UT Southwestern faculty and friends gathered to celebrate UT Southwestern’s 75-year history and look toward its future at a signature event held Nov. 2 in the Tom and Lula Gooch Auditorium. The event featured a keynote speech from Dr. Richard Lifton, President of Rockefeller University, and a panel discussion among UT Southwestern faculty moderated by Dr. Lifton.
The event’s primary goal was to highlight UT Southwestern’s immutable mission and how its steadfast commitment to education, discovery, and healing serves as the bridge linking UT Southwestern’s past, present, and future. Three videos, “Illuminating the Next Era,” “The Future of Medicine,” and “Possibilities,” juxtaposed UT Southwestern’s past and present.
UT Southwestern President Dr. Daniel K. Podolsky greeted attendees by reviewing the institution’s evolution from small shacks to the present: “Since its founding, UT Southwestern’s mission has been to improve the health of individuals and the health of our community. In this anniversary year, we have taken some time to reconsider how we articulate that – it is not that our mission has changed, it is that we now see it in a broader context,” Dr. Podolsky said.
In his keynote remarks, Dr. Lifton praised UT Southwestern for its relationship with the community: “UT Southwestern is one of my favorite institutions to visit, both because of the extraordinary colleagues I get to interact with, but also because I think it has one of the most special and amazing relationships between a community and an academic medical institution that exists anywhere on the planet.” The “Game Changers in Medicine” panel featured UT Southwestern faculty Dr. Robert Collins, Professor of Internal Medicine and Director of the Hematology Malignancies/Blood and Marrow Transplant Program and the combined Adult/Pediatric Stem Cell Transplant Program; Dr. Gaudenz Danuser, Chair of the Lyda Hill Department of Bioinformatics; Dr. Lora Hooper, Chair of the Department of Immunology; Dr. Eric Olson, Chair of the Department of Molecular Biology; and Dr. Sandra Schmid, Chair of the Department of Cell Biology. The panel highlighted the advances UT Southwestern is making in the use of technology to pursue research breakthroughs.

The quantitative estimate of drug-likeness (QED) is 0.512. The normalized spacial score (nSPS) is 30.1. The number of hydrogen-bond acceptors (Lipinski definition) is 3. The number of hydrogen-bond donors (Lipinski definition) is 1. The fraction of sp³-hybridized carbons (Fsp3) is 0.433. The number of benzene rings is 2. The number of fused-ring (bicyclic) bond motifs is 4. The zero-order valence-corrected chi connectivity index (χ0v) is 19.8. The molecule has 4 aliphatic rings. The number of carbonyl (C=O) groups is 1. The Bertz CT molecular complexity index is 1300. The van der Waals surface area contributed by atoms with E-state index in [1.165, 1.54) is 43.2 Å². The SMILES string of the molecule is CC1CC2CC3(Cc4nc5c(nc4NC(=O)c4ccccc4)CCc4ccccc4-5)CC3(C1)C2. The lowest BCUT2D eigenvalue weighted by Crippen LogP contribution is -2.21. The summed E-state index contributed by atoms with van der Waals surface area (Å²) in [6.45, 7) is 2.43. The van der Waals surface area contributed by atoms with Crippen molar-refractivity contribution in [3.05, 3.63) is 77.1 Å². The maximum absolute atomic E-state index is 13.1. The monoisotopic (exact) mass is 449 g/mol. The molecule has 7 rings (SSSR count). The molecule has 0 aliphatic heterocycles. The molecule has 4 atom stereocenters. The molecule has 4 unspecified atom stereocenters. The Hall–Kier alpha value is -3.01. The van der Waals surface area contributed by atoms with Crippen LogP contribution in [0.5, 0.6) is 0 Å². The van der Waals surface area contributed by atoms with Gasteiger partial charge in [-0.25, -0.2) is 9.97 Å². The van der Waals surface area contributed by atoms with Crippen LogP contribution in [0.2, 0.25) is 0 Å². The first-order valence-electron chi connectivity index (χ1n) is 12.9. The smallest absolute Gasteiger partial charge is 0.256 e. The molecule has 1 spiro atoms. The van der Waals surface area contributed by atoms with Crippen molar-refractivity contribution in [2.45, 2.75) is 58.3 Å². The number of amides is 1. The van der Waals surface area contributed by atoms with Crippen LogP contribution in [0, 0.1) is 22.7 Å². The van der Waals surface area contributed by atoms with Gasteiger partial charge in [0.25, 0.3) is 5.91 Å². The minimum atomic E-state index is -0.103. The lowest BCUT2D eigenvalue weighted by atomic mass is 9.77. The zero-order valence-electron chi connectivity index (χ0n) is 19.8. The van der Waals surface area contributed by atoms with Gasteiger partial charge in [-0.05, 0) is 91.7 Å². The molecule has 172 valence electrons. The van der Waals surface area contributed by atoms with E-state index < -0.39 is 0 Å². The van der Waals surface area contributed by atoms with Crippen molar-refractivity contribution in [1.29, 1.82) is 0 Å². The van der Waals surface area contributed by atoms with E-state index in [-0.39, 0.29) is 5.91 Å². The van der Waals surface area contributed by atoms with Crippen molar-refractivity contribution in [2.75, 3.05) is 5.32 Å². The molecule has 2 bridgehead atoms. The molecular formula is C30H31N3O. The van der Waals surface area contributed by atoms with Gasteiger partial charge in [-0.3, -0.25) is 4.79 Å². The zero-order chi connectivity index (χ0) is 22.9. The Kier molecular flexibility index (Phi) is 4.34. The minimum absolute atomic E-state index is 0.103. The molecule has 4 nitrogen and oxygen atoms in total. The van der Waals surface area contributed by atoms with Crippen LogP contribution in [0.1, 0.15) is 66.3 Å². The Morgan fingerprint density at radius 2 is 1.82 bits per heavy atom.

Dr. Olson shared one such advance: “I feel that we are in a truly unique moment in human history, because we know not only the sequence of the human genome, but we can do something about it. This is through a revolutionary technology called CRISPR, which makes it possible to identify even a single letter in the 3 billion letters of the human genome and to correct it – and to do it with high efficiency and high accuracy,” he said. “Through this technology, we’ve cured Duchenne muscular dystrophy in mice, and then dogs. This, I believe, is just the beginning of an entire revolution in which we can correct the many mutations for the devastating diseases of mankind.”
Following the panel discussion, attendees enjoyed a reception with displays and interactive stations that included a Simulation Center manikin, an inflatable domed theater that played a film from the Peter O’Donnell Jr. Brain Institute, and virtual reality goggles that placed viewers in a mock operating room during a heart transplant.